Living is about waiting
Everybody is waiting for something! Whether it’s a new job, a favorable outcome, or a different significant other. We all are waiting.
There are different ways to wait. Many of us pray. Some of us worry. And still others, attempt to lessen the wait time by “helping” move it forward more quickly. Have you ever been in “standstill” traffic and the person behind you continues to beat on their horn?
21st century waiting
Americans spend roughly 37 billion hours each year waiting in line. The dominant cost of waiting is an emotional one: stress, boredom, that nagging sensation that one’s life is slipping away.
I think it’s comical that this century, that was to be man’s crowning achievement of knowledge and technology, has done little to reduce waiting time. Of course the pandemic, global warming, and other challenges of this decade have had a major impact on waiting.
Businesses and institutions will continue to make financial decisions that, in most cases, personally increase our wait time for their product. When are you sending your Christmas cards out this year?
Waiting extends to every area of our life. Whether it’s service at our favorite restaurant or scheduling a critical appointment with our physician. This is a season of waiting.
Resistance to waiting
There are many reasons we may have a problem with waiting. Our resistance often stems from our “flesh-based” needs: impatience, pride, independence, and stubbornness.
With impatience, “we want what we want now”. It reflects our inability to control our desire for action (Numbers 20:10-12). Pride operates with an inflated opinion of what’s the best answer or solution to our problem or situation. It is the conceited sense of one’s superiority (Hosea 7:8-10).
Independence cries out, “I am the master of my fate: I am the captain of my soul.” It stems from our need to control our affairs apart from outside influences, even God (Luke 15:12-16). What can we say about stubbornness? Who can talk a fool out of his folly? Stubbornness is characterized by our being difficult to handle or overcome (Proverbs 26:3-5).
God and time
If we are waiting for God’s intervention or direction, we will need to reset our watches. God does not exist in the confines of human time but in eternity where there is no time (Is. 57:15).
Time expresses “duration”. Our earthly time pieces mark change in duration that indicate the passage of time. Eternity, in contrast, expresses the concept of something that has no end nor beginning. God has no beginning or end. He is outside the realm of our time (2 Pet. 3:8).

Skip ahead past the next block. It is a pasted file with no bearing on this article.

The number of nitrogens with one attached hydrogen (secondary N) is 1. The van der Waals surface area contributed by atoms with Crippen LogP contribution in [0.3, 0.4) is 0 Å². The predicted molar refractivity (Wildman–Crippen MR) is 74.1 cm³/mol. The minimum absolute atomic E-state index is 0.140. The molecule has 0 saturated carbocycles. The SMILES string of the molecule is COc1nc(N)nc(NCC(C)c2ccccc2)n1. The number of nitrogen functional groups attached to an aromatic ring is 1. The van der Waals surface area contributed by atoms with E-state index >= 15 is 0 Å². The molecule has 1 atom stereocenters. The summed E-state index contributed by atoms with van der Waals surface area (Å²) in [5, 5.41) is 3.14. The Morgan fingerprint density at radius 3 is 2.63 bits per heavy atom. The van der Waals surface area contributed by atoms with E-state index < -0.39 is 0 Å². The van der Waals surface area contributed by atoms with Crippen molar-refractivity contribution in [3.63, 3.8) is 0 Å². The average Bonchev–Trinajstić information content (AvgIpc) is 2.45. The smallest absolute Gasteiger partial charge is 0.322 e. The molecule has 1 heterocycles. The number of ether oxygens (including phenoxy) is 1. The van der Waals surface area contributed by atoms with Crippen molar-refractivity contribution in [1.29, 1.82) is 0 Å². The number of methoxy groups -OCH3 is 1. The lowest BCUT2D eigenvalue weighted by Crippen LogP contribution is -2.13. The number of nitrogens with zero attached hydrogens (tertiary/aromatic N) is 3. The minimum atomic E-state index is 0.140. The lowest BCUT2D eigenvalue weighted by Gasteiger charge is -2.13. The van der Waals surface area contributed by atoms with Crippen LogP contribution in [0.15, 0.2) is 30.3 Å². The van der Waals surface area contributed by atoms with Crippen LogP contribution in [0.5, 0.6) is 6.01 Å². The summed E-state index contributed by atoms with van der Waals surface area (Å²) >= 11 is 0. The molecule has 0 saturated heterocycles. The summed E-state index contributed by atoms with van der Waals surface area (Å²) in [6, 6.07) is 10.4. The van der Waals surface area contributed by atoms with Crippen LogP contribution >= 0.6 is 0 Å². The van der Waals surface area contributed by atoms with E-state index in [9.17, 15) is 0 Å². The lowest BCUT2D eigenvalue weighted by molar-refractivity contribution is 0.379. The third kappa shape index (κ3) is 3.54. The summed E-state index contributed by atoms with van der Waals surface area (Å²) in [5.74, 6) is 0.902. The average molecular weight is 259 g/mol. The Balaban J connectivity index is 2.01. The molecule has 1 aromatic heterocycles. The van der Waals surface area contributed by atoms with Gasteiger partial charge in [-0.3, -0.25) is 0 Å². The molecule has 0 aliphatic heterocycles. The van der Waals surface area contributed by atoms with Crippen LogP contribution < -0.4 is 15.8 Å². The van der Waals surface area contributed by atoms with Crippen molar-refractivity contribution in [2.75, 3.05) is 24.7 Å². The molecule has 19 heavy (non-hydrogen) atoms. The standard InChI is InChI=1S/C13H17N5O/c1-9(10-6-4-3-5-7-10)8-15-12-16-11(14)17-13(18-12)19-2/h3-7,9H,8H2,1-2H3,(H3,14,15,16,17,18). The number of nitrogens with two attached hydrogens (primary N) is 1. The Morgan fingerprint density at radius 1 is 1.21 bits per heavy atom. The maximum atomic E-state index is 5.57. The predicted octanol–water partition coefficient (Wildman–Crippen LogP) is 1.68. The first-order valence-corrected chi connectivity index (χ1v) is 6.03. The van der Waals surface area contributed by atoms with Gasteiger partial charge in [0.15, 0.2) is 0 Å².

Reasons for waiting
From a Christian perspective, why should we embrace waiting?
Waiting embraces God’s sovereignty. (Acts 17:28). God’s sovereignty is defined as His preeminent power and authority. It is a natural consequence of His omniscience, omnipotence, and omnipresence. While God has given man “free-will”, it is critical for believers to “choose God” and trust Him unconditionally.
Waiting strengthens our spiritual muscles. (1 Peter 1:13-15). Believers in Christ must be able to remain faithful during this postmodern era. We can expect that our tenets of faith will continue to be under attack. We must be patient as we listen for God’s instructions on where we are to serve.
Waiting transforms our lives. (1 John 3:3). While waiting we draw near to God and listen for His voice through prayer and reading His Word. We taste the wonders of His transforming power and His future rewards. Therefore, we are willing to accept delays and interruptions rather than demand “instant gratification” based on fleshly lusts and worldly influence.
Time to rethink waiting
The thing about waiting for God is that there is no set or agreed upon time when an answer might be forthcoming. You can move ahead of God, but you risk missing or delaying the desired purpose God has for your life (Eph. 2:10).
Waiting for God is where our faith comes into play. We must believe and trust that God loves us and will always do what is best for us. What we see as a delay is really God’s “best timing” for our life. Waiting for God is always worth the wait (Lam. 3:26).
2 thoughts on “Rethinking Waiting”
After reading all of the advice about how to wait patiently I must confess I don’t think any of it will help me. First of all I’ll have trouble memorizing the various suggestions when I need them. The fact that I’ll be 80 years old in a couple of months doesn’t help. My memory is just shot! It seems like all of my life I’ve been impatient! I’ve prayed to God to help me in this area with my weakness. It’ll work for a short time and then I go back to being impatient. I just pray that God forgives me for my shortcomings and doesn’t make me wait too long at the gate.
Amen sister! In eternity you won’t worry about waiting